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Title: Das altgeorgische Kasusinventar in strukturalistischer Sicht
Author(s): TREMBLAY, X.
Journal: Le Muséon
Volume: 116    Issue: 3-4   Date: 2003   
Pages: 377-394
DOI: 10.2143/MUS.116.3.503669

Abstract :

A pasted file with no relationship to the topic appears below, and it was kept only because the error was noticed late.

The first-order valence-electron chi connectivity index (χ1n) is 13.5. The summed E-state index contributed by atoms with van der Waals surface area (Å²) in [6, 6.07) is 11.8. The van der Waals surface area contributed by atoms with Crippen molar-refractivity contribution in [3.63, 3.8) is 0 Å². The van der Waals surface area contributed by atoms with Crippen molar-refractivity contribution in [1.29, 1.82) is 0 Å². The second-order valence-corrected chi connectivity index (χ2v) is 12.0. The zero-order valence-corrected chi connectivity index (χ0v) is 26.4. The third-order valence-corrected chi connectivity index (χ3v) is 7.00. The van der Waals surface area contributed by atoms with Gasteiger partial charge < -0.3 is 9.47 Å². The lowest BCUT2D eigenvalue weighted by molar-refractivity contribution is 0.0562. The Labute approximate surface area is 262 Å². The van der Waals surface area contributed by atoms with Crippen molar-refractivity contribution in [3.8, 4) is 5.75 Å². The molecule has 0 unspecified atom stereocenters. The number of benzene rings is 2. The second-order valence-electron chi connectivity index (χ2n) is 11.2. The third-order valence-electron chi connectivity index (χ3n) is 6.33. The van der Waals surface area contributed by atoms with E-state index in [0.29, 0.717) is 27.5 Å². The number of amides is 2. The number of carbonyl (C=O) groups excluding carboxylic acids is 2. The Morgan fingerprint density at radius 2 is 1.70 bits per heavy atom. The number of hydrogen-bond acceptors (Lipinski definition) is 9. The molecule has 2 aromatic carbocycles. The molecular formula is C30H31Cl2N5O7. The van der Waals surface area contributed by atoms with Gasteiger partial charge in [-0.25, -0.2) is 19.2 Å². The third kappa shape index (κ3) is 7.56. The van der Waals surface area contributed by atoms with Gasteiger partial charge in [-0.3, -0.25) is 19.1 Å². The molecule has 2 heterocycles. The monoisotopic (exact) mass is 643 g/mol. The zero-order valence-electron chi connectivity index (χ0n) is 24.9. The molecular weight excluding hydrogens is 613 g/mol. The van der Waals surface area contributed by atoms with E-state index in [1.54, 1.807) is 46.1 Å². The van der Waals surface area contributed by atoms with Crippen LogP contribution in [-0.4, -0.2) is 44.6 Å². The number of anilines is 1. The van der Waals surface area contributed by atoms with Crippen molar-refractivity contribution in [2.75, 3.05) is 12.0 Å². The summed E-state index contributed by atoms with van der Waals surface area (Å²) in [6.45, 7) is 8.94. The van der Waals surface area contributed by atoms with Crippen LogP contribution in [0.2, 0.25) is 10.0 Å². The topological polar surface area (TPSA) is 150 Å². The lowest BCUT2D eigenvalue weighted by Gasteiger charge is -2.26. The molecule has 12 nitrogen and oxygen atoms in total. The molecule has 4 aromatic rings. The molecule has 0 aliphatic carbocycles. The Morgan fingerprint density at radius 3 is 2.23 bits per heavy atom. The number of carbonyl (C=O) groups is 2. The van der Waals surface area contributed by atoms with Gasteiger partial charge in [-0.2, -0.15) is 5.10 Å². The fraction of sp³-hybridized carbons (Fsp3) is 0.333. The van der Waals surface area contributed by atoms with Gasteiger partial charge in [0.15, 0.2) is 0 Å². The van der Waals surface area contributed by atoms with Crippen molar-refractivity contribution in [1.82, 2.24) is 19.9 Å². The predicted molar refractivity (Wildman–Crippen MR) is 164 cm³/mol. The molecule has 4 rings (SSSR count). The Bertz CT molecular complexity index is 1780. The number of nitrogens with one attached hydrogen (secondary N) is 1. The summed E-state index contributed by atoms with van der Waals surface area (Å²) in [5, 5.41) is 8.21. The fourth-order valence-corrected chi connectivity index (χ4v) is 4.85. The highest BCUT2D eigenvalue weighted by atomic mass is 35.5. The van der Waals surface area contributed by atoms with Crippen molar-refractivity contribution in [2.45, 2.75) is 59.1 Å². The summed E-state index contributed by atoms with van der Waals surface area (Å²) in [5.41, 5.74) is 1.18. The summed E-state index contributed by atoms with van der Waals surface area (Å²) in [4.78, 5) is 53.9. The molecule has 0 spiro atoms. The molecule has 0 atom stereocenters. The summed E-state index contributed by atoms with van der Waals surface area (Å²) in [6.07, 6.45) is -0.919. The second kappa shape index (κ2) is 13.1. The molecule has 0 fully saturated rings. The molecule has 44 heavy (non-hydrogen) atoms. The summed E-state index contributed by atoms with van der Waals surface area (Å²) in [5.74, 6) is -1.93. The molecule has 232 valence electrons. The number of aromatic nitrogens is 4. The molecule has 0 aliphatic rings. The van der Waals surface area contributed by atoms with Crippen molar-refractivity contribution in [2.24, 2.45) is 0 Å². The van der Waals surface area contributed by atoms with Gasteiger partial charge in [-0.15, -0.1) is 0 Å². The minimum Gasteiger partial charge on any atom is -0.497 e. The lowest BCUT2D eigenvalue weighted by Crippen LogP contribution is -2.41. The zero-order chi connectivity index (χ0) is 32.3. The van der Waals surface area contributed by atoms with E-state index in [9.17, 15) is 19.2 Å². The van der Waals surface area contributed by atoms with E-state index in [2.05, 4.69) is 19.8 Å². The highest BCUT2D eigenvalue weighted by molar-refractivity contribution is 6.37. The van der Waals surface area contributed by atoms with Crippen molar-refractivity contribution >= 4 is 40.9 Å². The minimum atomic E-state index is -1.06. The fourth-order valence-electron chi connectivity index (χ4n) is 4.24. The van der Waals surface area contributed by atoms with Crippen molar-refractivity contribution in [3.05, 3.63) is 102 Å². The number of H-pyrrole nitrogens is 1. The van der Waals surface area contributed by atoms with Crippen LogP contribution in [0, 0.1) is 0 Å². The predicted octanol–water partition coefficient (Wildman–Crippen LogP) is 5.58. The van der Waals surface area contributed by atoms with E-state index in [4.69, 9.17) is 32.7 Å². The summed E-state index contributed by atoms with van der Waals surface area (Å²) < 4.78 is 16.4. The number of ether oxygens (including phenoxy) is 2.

Most grammars ascribe nine cases to Classical Georgian (absolute, nominative, vocative, ergative, genitive, instrumental-ablative, adessive, aditive). This presentation is not wholly consequent, since the genitive, the dative and the instrumental have each a short (-is, -s, it) and a long case-form (-isa, -sa, -ita), while the absolute, the nominative, the ergative and the adessive only have one form. In fact, the opposition between absolute and nominative is of the same nature as between long and short forms. Both are therefore not to be considered as distinct cases, but rather as two forms of a same case. The cases of Classical Georgian are thus no more than six (nominative, ergative, dative, instrumental-ablative, adessive), which all displayed once both a short form and a long form. The short forms are number-independent and express a abstract generic meaning, while the long forms, different in the singular and in the plural and bearing an anaphorical -i suffix, express a concrete meaning (“emphatical” cases). All Classical Georgian cases (inclusive nominative and ergative) could originally fulfil either a grammatical or a local function and are indifferently adverbial or adnominal. The distinction between grammatical and local cases does hence not apply to Georgian.

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